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Seventh wave of COVID peaks, says Ontario’s Chief Medical Officer | Coronavirus: Ontario

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Dr. Kieran Moore explained that key indicators, including the number of hospital admissions and indications collected through sewage analysis, are down.

According to Public Health Ontario, infection rates declined in 22 of 34 regions during the week ending July 30.

The positivity rate was down slightly from the previous week. Hospitalizations were also down, from 463 to 306.

Also this last week of July, there were 46 deaths, compared to 75 the previous week.

Dr. Moore predicts that the risks of infection and the impact on the health care system will continue to subside during the month of August.

He also believes that a fall wave of COVID-19 may not be as severe as he predicted a few months ago for the following reasons: many people have been infected with the Omicron variant, rates vaccination rates are high and no new worrying variants have yet appeared.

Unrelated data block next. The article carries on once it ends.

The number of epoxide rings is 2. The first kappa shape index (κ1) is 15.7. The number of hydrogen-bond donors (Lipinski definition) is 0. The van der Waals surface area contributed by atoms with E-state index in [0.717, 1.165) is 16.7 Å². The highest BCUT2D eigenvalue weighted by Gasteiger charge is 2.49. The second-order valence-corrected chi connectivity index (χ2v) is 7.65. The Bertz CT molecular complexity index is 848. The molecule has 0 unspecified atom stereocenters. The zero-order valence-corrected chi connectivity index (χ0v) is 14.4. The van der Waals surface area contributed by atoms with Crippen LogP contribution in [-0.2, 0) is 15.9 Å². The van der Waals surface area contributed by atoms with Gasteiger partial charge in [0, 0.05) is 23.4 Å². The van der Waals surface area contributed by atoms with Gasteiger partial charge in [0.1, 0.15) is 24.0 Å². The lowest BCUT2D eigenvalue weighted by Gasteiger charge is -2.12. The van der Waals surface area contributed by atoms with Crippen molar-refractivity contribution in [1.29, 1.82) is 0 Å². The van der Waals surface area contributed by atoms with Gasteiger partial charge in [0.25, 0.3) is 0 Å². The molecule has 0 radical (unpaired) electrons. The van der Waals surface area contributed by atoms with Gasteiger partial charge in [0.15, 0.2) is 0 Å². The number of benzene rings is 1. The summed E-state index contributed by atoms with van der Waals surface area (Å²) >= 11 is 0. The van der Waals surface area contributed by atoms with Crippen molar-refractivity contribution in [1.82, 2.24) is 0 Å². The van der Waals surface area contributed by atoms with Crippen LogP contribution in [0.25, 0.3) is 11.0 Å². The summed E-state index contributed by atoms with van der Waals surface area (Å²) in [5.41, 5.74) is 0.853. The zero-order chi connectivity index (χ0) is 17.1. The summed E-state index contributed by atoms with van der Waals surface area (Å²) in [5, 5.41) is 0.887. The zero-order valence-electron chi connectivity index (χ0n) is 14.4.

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There is always a risk of being re-infected with the Omicron variant, recognizes the doctor. He points out, however, that people who have been infected and who are vaccinated are better protected than those who are not.

A woman receives a vaccine.

For the past few weeks in Ontario, vaccination and access to a fourth dose have been extended.

Photo: Associated Press / Anupam Nath

Ontarians between the ages of 18 and 60 are eligible for a second booster shot for three weeks. Just under 16% of Ontario adults have received it so far, according to Dr. Moore.

Among the particularly vulnerable age group of 80 and over, 61% received a fourth dose, says the chief medical officer.

Children under five can also be vaccinated for a week.

About 9,000 have received a first vaccine, representing about 1% of Ontario children this age. It was planned that in August there would not be many, because the parents are on vacation and do not have time, assures Kieran Moore. He believes those numbers will increase as the fall rolls around.

Our story: COVID-19 in Ontario
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